More floor time means bigger impact
Noah helping Bulls by staying on court
Nate Robinson’s locker sits next to Joakim Noah’s inside the Bulls’ locker room, giving the diminutive guard a golden opportunity to continue a habit he began when Noah entered the league in 2007.
“Ever since he has been in the NBA, I’ve told him, ‘Joakim, you’re a cool dude. But you have the worst shoes in NBA history,’ ” Robinson joked. “I used to tease him whenever we played. And now I get to kill him every day.”
Noah is the lone NBA player to endorse Le Coq Sportif, the French brand Joakim’s father, Yannick, favored during his tennis playing days. That Robinson wears Air Jordans with reverence and regularity makes the teasing all the more intriguing.
Noah’s footwear is merely one example of his individuality. But thus far this season, Noah is more a part of a crowd – and this is a good thing.
Specifically, Noah is staying on the court longer. Given that he is averaging team-highs in scoring at 16 points, rebounds at 8.8 and blocks at 2.5 (matched by Taj Gibson), this also is a good thing.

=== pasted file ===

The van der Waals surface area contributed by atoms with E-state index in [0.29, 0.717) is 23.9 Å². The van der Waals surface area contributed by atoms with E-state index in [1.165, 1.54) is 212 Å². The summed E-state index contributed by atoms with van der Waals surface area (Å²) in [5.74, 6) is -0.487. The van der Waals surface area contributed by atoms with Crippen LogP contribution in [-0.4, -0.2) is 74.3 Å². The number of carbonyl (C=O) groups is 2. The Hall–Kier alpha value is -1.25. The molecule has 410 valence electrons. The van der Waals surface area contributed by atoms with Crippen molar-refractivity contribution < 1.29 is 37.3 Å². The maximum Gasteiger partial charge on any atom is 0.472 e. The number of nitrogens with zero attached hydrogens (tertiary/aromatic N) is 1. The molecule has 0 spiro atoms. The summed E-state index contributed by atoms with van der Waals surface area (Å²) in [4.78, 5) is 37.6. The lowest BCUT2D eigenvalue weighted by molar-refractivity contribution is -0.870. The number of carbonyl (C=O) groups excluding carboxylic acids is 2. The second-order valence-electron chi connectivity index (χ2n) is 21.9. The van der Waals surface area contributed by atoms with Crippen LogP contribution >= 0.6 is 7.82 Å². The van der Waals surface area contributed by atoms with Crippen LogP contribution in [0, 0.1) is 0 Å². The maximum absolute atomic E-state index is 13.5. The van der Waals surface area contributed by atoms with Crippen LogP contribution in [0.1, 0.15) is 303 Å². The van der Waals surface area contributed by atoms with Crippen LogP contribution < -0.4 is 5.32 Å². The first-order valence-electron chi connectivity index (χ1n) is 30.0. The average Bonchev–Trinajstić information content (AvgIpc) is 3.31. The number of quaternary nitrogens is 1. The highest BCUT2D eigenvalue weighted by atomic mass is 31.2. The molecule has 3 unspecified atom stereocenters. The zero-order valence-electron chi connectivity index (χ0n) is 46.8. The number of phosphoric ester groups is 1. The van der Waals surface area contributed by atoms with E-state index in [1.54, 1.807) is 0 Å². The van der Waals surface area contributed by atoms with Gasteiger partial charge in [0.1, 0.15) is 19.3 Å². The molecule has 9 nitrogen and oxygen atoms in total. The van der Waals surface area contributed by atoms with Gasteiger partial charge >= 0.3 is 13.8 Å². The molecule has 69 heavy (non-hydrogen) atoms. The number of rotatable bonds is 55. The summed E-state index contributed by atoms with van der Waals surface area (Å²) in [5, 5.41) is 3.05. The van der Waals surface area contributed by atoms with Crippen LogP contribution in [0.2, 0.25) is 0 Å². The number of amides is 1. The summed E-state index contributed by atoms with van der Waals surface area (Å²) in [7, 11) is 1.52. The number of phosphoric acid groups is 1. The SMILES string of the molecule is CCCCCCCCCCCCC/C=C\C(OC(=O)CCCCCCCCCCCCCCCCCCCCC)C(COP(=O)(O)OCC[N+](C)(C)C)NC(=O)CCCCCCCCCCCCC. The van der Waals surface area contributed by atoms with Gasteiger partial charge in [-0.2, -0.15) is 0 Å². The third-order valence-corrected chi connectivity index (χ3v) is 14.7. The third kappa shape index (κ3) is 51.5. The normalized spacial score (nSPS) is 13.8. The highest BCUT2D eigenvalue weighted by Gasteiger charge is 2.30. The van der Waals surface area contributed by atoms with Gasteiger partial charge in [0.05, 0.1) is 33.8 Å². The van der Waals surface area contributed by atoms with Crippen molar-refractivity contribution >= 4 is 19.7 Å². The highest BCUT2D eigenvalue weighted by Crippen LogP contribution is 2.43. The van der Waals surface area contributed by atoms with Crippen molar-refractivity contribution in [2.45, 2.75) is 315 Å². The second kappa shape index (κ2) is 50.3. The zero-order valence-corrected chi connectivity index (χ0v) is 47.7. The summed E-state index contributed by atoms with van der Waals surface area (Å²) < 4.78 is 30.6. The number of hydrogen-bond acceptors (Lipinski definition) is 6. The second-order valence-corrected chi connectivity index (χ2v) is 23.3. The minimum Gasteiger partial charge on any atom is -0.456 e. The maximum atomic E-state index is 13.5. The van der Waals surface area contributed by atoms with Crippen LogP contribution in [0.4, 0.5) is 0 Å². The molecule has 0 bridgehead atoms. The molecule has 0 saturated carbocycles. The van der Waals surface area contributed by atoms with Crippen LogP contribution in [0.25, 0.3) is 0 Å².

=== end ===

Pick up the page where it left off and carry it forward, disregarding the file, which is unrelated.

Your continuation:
Through four games, Noah is averaging 38 minutes, 57 seconds. That’s almost 12 minutes higher than his career average of 27 minutes per game. Three times, Noah has played more than 40 minutes.
“I feel good,” Noah said. “The older you get, you kind of understand what needs to be done. I understand recovery a little bit better. This isn’t my first rodeo.”
Beyond Noah’s improved conditioning, which coach Tom Thibodeau cited consistently throughout training camp, he mostly has avoided the foul trouble that occasionally has plagued him in the past. Though Noah fouled out of the Hornets’ loss, he hasn’t incurred more than three in the other three games, all victories.
“He has been around now and he understands how to play,” Thibodeau said of the sixth-year big man. “His body position has improved dramatically. He has the ability to think ahead. He has developed more of a multiple effort mentality. That’s what has helped him the most.”
Because of his unorthodox shot, Noah never has received proper credit for his offensive game. But he didn’t earn the nickname “Sticks” from his youth coach for merely his lean frame. His ballhandling skills and ability to catch and pass as a big man resembled more of a perimeter player’s skill set while growing up.
Robinson, who pegged Noah more as strictly a defensive player as an opponent, is impressed.
“It’s funny: Every big man wants to be a guard and every guard wants to be a big man,” Robinson said. “He and I might be the most prime examples of that. But he can dribble. He works on it like a guard. I see him after practice working on his handle and his shot. That shot is unorthodox, but it goes in. I tell him to shoot it all the time.”